Thursday, November 16, 2006

The days are just packed

It's been an eventful week in the Land o'Anne.

Last night my poetry group met -- well, the three of us who were able to make it, anyhow. We chatted and ate for a while, then critiqued some poems. While talking about mine, Tonia and Deborah got into this big discussion about whether it is necessary to actively, purposefully engage with the world in order to be bound to it, or whether just being alive and breathing is enough. Isn't that one of the big things theologists argue about -- whether you have to earn grace or redemption or whatever, or whether you just get it thanks to being human? Anyway, I was musing about this sort of thing myself not so long ago, about whether one has to accomplish something lasting in order for one's life to really matter, so I was kind of tickled that my poem took them in that direction.

(On the preview for tonight's late news, they just said the words "flurries" and "tonight" in the same sentence. Excuse me while I cringe a bit.)

Today I left work a little early and went to the arts center downtown for a workshop about applying for Individual Artist Grants from the Indiana Arts Commission. I went to this workshop last year, but never got the application in because the due date was Feb. 1 and I had the Martian Death Flu most of January, and had absolutely no energy after working all day and stuff. They've changed the program this year: instead of giving out about 80 $1000 grants, they will be giving out about 40 $2000 grants. (Unless they can weasel some additional funding out of the state legislature, which would thrill me, but I'm not holding my breath.) I am determined to get an application in this year. I have some ideas for a project. (And a shout out to Lee, who was also there, and who I know is reading this!)

A bit later in the evening I found myself back at the arts center again for a reading by Major Jackson. The room was full of MFA students and similar sorts, and absolutely nobody I knew. For a number of years I felt really intimidated by that kind of atmosphere, like I wasn't legitimate somehow, wasn't supposed to be there. I missed a lot of good readings because I just didn't want to deal with it. It's partly because I'm older and surer of myself, and partly because I'm writing more and better now than I was then, that I don't feel that way anymore. I figure I am at least as committed to poetry as anyone else in the room, which gives me a right to be there. Or something like that anyway.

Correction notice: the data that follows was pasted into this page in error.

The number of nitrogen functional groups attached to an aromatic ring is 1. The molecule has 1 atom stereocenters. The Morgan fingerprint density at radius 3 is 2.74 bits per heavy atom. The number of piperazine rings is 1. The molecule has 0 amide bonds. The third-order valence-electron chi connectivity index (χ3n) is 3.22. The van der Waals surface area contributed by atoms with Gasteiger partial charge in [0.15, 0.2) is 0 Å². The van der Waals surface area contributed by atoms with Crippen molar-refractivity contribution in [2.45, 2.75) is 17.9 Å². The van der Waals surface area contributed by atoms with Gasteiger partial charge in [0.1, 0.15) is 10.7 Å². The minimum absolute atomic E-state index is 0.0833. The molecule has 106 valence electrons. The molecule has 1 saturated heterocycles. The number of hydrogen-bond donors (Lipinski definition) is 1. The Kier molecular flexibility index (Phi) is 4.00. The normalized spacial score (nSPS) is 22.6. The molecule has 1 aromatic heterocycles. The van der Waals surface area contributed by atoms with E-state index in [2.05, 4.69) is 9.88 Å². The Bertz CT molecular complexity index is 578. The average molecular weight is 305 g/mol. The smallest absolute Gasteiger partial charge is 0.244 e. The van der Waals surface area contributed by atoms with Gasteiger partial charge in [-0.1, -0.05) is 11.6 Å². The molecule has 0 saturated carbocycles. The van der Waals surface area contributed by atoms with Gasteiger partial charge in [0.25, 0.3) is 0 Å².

Anyway, Jackson's reading was good. He talks a lot between poems, which I enjoy when the person is engaging and funny, as he is. I wasn't terribly familiar with his work, but I liked a lot of what I heard and I'll probably get his books out of the library. I'd thought about hanging around afterwards and maybe asking him a few questions about Bennington, since he teaches there, but he was being swarmed by bright-eyed MFA students and I decided to leave. Good reading, though. I'm glad I went.

(He mentioned Cave Canem's 10th anniversary. The more I find out about that organization, the cooler I think it is -- and it has supported & encouraged a number of poets I'm very glad to have had the opportunity to read. Even though I'm obviously never going to benefit directly from it, I'm awfully grateful for the work these folks do & the community they've created. I wonder what we queer poets can learn from them about community-building?)

Tomorrow I'm going to an all-day conference thingie in Columbus, Indiana for work -- about an hour away. It should be pretty interesting, and it will be nice to be out of the library for a day.

Then Saturday I'm going to a birthday party for a friend's two-year-old twins (the next time you think you're losing your mind, contemplate that concept for a moment -- two-year-old twins -- and maybe you'll feel saner by comparison!), then meeting up with a poet friend to give her some quotes for an article she's writing about the Bloomington poetry scene.

Yep, it's a busy week around here. And now if you'll excuse me, I have a rather large cat explaining that his tummy needs to be rubbed RIGHT NOW.


LitByFire said...

I do love the way these rather large cats "explain" their needs in such unmistakable terms!

Amanda Auchter said...

I go to Bennington & am NOT a bright-eyed MFA type, though I do play one on television. Ask away. MJ is amazing, I agree.

jenni said...

I don't know that I believe in redemption, like in the BIG God way, I think that's interesting though. I mean what about babies who die? Was their life meaningless just because they didn't live to be ten, thirty, fifty? My opinion -- you get it for just being human, or even for being a tree or rock. I suppose I just look at humans as another animal, no better or worse.

Reading sounds cool. Have fun at the conf.

Lyle Daggett said...

Whenever I'm at one of those readings that are crowded with MFA students, I feel a little like I'm some feral creature that accidentally got in through the door. I've never read Major Jackson, sounds like it was a good reading.